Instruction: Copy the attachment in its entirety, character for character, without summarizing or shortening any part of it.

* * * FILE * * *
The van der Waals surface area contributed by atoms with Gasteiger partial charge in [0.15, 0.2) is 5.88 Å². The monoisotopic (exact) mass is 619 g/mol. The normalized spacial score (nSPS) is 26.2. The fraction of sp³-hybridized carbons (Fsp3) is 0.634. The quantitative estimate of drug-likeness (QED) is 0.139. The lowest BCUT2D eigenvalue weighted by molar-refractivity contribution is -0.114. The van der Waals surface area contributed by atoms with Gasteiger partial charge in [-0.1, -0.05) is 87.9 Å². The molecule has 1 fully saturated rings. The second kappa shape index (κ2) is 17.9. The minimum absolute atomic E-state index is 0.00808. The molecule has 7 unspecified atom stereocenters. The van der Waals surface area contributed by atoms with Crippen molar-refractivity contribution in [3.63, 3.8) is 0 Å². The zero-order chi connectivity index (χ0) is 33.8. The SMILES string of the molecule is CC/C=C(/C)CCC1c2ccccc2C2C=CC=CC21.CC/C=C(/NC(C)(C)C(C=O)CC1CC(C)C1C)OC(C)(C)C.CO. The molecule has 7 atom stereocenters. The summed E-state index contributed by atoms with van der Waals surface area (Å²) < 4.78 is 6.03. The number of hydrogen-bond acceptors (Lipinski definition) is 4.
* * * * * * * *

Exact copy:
The van der Waals surface area contributed by atoms with Gasteiger partial charge in [0.15, 0.2) is 5.88 Å². The monoisotopic (exact) mass is 619 g/mol. The normalized spacial score (nSPS) is 26.2. The fraction of sp³-hybridized carbons (Fsp3) is 0.634. The quantitative estimate of drug-likeness (QED) is 0.139. The lowest BCUT2D eigenvalue weighted by molar-refractivity contribution is -0.114. The van der Waals surface area contributed by atoms with Gasteiger partial charge in [-0.1, -0.05) is 87.9 Å². The molecule has 1 fully saturated rings. The second kappa shape index (κ2) is 17.9. The minimum absolute atomic E-state index is 0.00808. The molecule has 7 unspecified atom stereocenters. The van der Waals surface area contributed by atoms with Crippen molar-refractivity contribution in [3.63, 3.8) is 0 Å². The zero-order chi connectivity index (χ0) is 33.8. The SMILES string of the molecule is CC/C=C(/C)CCC1c2ccccc2C2C=CC=CC21.CC/C=C(/NC(C)(C)C(C=O)CC1CC(C)C1C)OC(C)(C)C.CO. The molecule has 7 atom stereocenters. The summed E-state index contributed by atoms with van der Waals surface area (Å²) < 4.78 is 6.03. The number of hydrogen-bond acceptors (Lipinski definition) is 4.